Despite spending a quarter of a century in the league, Andersen only made it to one Super Bowl, but that ended in defeat to the Denver Broncos in Super Bowl XXXIII. Andersen opened the scoring with a 32-yard field goal and added another field goal and extra point on a disappointing day for the Falcons. 

The ‘Great Dane’ kicked a total of 2,544 points in his career from 565 field goals and 849 extra points. He also kicked another 77 points in the playoffs. Incredibly, he only missed 10 of the 859 point-after attempts. Despite setting a formidable total, Andersen was overtaken by Adam Vinatieri in October 2018. Andersen is second on the league’s all-time list, and he should remain there for quite a while as 49ers kicker Robbie Gould is the nearest active player to him, 583 points behind. 

Head Coach: Marv Levy

1986-1997
Games Coached: 274
Wins: 154
Win %age: 56.2%
Super Bowl Appearances: 4

Head coaches want players on their roster who know what it takes to win a Super Bowl. Sadly for this squad, nobody knows how it feels to lift the Vince Lombardi Trophy. Marv Levy had a number of quality players on his Buffalo Bills roster, but they failed at the final hurdle four years in a row. After the second loss, Levy could have been forgiven for thinking the following year would be third time lucky.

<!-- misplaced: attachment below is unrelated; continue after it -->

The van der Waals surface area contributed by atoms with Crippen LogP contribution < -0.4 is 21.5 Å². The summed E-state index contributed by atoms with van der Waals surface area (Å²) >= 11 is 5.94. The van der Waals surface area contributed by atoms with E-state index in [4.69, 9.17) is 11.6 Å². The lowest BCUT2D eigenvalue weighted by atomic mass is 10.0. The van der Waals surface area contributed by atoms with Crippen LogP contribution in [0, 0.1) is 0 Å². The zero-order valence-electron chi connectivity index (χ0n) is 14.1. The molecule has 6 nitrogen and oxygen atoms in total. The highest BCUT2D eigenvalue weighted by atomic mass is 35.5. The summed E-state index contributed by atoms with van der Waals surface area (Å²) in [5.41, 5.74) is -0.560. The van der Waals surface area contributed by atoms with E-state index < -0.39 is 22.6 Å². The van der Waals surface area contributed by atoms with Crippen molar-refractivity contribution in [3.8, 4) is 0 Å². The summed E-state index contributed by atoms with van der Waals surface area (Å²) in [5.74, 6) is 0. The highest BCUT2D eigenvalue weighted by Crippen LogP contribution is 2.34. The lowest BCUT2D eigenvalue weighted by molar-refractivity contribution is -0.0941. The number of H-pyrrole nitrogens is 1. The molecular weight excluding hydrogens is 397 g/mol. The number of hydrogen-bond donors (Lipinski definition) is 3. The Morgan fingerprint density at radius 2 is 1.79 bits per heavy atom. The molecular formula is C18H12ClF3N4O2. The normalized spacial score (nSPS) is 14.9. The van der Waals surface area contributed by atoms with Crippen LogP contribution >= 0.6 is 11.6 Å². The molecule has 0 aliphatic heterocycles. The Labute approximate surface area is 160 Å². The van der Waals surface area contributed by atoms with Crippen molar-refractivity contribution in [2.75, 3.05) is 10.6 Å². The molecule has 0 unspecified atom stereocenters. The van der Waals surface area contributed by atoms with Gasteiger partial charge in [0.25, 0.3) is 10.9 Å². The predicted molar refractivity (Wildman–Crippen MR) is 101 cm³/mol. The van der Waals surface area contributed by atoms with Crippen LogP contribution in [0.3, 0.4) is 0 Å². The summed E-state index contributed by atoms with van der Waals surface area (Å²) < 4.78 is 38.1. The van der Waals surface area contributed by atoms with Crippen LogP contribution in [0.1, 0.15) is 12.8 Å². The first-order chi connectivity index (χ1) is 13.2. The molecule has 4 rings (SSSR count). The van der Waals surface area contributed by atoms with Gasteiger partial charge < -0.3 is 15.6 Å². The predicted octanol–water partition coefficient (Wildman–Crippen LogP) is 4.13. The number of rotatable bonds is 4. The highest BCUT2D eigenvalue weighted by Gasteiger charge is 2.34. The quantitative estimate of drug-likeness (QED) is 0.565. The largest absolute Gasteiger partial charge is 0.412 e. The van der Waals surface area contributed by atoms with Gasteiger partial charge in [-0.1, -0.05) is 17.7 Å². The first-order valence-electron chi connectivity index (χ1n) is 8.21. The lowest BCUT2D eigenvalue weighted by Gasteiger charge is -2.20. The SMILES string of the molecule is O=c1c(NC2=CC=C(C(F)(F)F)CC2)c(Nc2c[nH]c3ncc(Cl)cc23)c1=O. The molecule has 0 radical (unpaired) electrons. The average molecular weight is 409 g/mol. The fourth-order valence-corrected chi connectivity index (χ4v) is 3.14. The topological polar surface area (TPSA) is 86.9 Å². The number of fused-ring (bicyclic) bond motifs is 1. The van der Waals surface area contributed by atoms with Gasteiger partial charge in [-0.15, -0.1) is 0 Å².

It wasn’t, and after a fourth straight loss, Levy must have realized he was destined never to be able to call himself a Super Bowl-winning coach. To have a 49-15 record over a four-year spell, and not have a Super Bowl win to show for it, will go down as one of the unluckiest runs in NFL history.

Levy was a well-respected coach, but maybe, just maybe with this assembly of talented players, he could be the man to end his own Super Bowl drought and the drought of these players. Sadly, everyone listed will have to deal with the fact that the one thing missing from their brilliant careers was a Super Bowl win.

About the Author

Charlie Mullan for Bookies.com
Charlie Mullan
UK-based stats man Charlie Mullan brings previous expertise from the Press Association, DraftKings, Betfair, SportPesa, Hull Daily Mail and more where he has crunched soccer data for many seasons, creating content to support odds providers and market makers in the European betting industry. Charlie has more than a decade of experience using in-depth stats to make informed picks across the biggest games in the EPL and European soccer leagues.